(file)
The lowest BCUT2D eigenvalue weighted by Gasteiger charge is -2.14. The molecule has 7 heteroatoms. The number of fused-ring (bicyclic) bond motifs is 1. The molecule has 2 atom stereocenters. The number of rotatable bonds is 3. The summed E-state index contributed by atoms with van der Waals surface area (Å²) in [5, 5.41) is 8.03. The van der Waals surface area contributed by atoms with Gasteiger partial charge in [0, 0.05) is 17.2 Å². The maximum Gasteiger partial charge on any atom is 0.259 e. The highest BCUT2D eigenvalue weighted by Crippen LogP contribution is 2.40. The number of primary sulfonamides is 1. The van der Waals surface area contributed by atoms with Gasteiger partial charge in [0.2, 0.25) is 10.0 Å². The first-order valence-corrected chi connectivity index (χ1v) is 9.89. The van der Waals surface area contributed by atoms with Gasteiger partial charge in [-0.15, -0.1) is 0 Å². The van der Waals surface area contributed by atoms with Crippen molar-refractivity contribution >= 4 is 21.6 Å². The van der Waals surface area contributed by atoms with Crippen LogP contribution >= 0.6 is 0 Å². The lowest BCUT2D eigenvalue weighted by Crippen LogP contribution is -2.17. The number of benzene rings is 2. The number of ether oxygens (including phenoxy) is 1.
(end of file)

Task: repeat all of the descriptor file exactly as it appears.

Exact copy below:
The lowest BCUT2D eigenvalue weighted by Gasteiger charge is -2.14. The molecule has 7 heteroatoms. The number of fused-ring (bicyclic) bond motifs is 1. The molecule has 2 atom stereocenters. The number of rotatable bonds is 3. The summed E-state index contributed by atoms with van der Waals surface area (Å²) in [5, 5.41) is 8.03. The van der Waals surface area contributed by atoms with Gasteiger partial charge in [0, 0.05) is 17.2 Å². The maximum Gasteiger partial charge on any atom is 0.259 e. The highest BCUT2D eigenvalue weighted by Crippen LogP contribution is 2.40. The number of primary sulfonamides is 1. The van der Waals surface area contributed by atoms with Gasteiger partial charge in [0.2, 0.25) is 10.0 Å². The first-order valence-corrected chi connectivity index (χ1v) is 9.89. The van der Waals surface area contributed by atoms with Gasteiger partial charge in [-0.15, -0.1) is 0 Å². The van der Waals surface area contributed by atoms with Crippen molar-refractivity contribution >= 4 is 21.6 Å². The van der Waals surface area contributed by atoms with Crippen LogP contribution >= 0.6 is 0 Å². The lowest BCUT2D eigenvalue weighted by Crippen LogP contribution is -2.17. The number of benzene rings is 2. The number of ether oxygens (including phenoxy) is 1.